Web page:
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Desert Diary
Plants/Life Zones


Merriam's Life Zones are widely used in the Southwest and Mexico. C. Hart Merriam, who headed the U.S. Biological Survey in the late 1800s, noted in Arizona that the major aspects of plant communities changed in a predictable way as one went from the top of San Francisco Peak outside of Flagstaff to the depths of the Grand Canyon. Indeed, the sequence was much like one would see in traveling south from the tundra of northern Canada to the low Southwestern deserts.

On this basis, he erected six altitudinal life zones. At the highest elevations is the Arctic-Alpine Zone, the area above timberline. Descending, one passes through the Hudsonian Zone of dwarfed, gnarled conifers, the Canadian Zone of spruce-fir forest, the Ponderosa-Pine forests of the Transition Zone, the Upper Sonoran Zone grassland and pinyon-juniper woodlands, and the Lower Sonoran Zone of desert. The route from El Paso to Ruidoso carries you from Lower Sonoran to Canadian life zones.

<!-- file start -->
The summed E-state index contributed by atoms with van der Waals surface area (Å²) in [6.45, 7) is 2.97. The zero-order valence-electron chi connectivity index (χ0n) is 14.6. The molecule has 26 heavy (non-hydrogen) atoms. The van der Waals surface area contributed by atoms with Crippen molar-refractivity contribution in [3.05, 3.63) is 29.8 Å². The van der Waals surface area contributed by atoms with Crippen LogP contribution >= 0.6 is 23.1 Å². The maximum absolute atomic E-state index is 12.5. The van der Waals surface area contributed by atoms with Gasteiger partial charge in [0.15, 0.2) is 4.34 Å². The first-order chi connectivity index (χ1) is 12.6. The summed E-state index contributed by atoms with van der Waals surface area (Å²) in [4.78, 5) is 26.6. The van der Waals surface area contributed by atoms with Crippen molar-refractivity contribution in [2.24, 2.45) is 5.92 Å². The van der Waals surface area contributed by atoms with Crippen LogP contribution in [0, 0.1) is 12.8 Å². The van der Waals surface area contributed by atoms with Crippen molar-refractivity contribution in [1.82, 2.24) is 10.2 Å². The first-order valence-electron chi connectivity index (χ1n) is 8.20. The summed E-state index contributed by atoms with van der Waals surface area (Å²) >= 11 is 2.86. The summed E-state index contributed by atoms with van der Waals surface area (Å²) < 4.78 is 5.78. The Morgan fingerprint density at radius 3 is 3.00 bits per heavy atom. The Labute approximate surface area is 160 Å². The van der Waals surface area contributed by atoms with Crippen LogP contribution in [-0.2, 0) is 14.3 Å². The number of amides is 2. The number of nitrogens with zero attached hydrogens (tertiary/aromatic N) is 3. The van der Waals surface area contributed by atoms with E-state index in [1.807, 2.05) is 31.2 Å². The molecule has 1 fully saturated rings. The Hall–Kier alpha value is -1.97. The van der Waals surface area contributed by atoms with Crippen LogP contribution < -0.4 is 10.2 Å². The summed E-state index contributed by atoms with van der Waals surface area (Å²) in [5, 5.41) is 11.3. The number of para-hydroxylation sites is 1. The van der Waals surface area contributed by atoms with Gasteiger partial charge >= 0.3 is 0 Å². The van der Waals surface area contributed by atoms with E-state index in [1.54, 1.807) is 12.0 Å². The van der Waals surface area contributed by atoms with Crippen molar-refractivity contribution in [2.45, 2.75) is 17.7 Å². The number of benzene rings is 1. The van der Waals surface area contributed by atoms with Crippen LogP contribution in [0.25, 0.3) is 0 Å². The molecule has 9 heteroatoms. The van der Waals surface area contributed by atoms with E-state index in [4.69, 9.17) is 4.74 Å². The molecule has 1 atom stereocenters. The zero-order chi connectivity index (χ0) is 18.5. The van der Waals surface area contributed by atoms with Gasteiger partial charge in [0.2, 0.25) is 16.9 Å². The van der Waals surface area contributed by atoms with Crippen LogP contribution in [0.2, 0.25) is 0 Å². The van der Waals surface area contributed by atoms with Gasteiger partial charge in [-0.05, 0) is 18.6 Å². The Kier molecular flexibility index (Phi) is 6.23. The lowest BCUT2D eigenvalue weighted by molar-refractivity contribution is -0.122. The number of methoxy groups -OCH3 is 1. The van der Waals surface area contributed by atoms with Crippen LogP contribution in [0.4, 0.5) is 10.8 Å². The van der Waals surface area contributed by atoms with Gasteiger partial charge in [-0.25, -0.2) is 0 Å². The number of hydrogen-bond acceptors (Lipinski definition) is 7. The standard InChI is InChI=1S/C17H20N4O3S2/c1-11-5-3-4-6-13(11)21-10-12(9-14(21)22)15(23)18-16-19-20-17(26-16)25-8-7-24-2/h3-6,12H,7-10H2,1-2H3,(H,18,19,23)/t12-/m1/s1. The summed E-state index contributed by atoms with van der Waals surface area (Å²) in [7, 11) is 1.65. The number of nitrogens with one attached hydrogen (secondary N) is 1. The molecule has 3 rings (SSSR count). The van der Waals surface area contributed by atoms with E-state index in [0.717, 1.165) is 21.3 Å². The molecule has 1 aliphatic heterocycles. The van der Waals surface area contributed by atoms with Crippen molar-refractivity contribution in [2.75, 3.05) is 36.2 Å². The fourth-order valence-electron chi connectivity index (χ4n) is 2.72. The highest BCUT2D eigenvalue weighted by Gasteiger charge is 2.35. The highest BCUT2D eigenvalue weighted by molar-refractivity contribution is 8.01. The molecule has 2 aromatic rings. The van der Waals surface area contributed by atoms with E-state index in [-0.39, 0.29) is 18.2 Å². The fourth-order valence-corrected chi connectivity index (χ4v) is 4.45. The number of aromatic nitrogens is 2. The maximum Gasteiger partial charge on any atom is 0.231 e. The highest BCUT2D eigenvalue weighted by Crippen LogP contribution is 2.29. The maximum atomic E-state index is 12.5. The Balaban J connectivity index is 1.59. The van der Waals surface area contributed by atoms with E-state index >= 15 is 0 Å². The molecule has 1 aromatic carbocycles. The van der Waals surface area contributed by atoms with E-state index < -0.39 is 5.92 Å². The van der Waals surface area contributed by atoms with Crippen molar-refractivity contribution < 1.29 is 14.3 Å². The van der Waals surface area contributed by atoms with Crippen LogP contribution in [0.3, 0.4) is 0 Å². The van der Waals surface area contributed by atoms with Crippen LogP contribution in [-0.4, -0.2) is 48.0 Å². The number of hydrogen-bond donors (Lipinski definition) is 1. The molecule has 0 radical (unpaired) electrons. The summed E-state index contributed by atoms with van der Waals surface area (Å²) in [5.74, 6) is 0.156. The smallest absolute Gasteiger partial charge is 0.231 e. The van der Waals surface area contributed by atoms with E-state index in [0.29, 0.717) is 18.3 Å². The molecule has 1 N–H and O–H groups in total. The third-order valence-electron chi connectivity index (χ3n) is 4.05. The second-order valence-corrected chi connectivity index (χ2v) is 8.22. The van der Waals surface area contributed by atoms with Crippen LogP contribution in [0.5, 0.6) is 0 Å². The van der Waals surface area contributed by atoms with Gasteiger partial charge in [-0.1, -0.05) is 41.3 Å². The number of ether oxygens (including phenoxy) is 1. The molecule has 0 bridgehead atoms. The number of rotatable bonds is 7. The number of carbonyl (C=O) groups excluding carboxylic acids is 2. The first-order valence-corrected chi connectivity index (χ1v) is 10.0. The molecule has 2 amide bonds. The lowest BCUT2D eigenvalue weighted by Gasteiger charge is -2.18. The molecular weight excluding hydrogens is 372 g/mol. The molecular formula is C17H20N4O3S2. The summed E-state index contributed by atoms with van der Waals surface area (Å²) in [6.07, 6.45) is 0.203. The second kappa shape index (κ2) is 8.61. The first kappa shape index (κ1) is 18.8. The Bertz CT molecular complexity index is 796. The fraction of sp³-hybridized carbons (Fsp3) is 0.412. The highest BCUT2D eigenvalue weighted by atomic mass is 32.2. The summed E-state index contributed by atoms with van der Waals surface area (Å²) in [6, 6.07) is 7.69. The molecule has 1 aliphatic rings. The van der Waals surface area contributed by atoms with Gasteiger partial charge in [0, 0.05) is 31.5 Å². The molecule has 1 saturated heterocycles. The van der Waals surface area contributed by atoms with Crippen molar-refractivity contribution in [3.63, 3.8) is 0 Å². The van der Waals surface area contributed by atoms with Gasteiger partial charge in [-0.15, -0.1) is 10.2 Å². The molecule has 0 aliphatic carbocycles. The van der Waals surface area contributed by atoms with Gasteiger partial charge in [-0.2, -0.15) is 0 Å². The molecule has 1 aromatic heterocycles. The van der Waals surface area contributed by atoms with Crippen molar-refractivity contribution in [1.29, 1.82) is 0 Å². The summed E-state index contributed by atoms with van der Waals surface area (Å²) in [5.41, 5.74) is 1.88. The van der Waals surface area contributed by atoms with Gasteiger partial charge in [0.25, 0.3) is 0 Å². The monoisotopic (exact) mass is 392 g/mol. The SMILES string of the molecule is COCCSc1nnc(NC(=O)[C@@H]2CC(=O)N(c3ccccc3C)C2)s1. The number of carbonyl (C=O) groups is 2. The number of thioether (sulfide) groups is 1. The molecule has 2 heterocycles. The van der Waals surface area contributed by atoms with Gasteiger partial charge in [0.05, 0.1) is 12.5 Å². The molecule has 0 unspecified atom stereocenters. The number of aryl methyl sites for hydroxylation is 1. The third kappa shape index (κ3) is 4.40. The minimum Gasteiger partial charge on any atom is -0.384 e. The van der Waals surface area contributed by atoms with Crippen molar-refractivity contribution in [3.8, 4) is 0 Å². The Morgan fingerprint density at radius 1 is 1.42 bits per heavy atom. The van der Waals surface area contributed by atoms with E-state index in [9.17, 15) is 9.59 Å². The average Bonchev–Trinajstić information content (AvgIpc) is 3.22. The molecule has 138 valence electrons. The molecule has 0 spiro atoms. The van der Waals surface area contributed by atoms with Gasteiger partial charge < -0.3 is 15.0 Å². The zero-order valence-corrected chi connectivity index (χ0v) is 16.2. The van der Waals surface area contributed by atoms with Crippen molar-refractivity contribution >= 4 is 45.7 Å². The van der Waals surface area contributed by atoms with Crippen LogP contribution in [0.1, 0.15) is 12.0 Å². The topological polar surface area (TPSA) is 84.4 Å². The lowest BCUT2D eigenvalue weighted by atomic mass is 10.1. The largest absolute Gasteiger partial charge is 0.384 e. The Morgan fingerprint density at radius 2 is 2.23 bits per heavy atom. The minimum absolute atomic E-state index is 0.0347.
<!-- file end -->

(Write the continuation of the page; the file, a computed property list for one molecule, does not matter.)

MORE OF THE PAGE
As usual, our mistreated Chihuahuan Desert is ignored in favor of our neighboring desert to the west.
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Contributor: Arthur H. Harris, Laboratory for Environmental Biology, Centennial Museum, University of Texas at El Paso.

Desert Diary is a joint production of the Centennial Museum and KTEP National Public Radio at the University of Texas at El Paso.